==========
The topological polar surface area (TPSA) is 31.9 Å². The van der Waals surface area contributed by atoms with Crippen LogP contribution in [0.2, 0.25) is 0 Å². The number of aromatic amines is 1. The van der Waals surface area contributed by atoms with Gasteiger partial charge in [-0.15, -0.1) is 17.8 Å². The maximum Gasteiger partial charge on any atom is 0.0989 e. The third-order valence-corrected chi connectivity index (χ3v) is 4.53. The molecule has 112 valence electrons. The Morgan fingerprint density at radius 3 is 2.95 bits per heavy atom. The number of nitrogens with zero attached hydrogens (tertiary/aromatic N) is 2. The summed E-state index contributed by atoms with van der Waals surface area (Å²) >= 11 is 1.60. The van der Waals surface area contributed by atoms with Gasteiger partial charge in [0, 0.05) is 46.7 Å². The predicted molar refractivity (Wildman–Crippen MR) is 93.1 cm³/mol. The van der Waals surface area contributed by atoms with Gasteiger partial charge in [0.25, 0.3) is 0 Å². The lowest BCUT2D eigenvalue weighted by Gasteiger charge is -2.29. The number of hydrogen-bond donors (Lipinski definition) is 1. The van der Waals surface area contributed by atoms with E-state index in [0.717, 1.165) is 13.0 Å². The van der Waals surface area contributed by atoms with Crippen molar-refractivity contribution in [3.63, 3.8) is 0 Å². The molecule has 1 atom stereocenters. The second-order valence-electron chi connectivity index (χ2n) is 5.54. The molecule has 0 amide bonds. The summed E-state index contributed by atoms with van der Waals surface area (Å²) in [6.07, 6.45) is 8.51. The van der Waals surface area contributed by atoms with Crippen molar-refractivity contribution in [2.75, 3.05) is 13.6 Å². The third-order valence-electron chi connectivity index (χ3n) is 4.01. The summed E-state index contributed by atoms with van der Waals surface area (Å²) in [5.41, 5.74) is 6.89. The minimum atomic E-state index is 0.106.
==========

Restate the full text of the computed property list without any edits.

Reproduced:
The topological polar surface area (TPSA) is 31.9 Å². The van der Waals surface area contributed by atoms with Crippen LogP contribution in [0.2, 0.25) is 0 Å². The number of aromatic amines is 1. The van der Waals surface area contributed by atoms with Gasteiger partial charge in [-0.15, -0.1) is 17.8 Å². The maximum Gasteiger partial charge on any atom is 0.0989 e. The third-order valence-corrected chi connectivity index (χ3v) is 4.53. The molecule has 112 valence electrons. The Morgan fingerprint density at radius 3 is 2.95 bits per heavy atom. The number of nitrogens with zero attached hydrogens (tertiary/aromatic N) is 2. The summed E-state index contributed by atoms with van der Waals surface area (Å²) >= 11 is 1.60. The van der Waals surface area contributed by atoms with Gasteiger partial charge in [0, 0.05) is 46.7 Å². The predicted molar refractivity (Wildman–Crippen MR) is 93.1 cm³/mol. The van der Waals surface area contributed by atoms with Gasteiger partial charge in [0.25, 0.3) is 0 Å². The lowest BCUT2D eigenvalue weighted by Gasteiger charge is -2.29. The number of hydrogen-bond donors (Lipinski definition) is 1. The van der Waals surface area contributed by atoms with E-state index in [0.717, 1.165) is 13.0 Å². The van der Waals surface area contributed by atoms with Crippen molar-refractivity contribution in [3.63, 3.8) is 0 Å². The molecule has 1 atom stereocenters. The second-order valence-electron chi connectivity index (χ2n) is 5.54. The molecule has 0 amide bonds. The summed E-state index contributed by atoms with van der Waals surface area (Å²) in [6.07, 6.45) is 8.51. The van der Waals surface area contributed by atoms with Crippen molar-refractivity contribution in [2.75, 3.05) is 13.6 Å². The third-order valence-electron chi connectivity index (χ3n) is 4.01. The summed E-state index contributed by atoms with van der Waals surface area (Å²) in [5.41, 5.74) is 6.89. The minimum atomic E-state index is 0.106.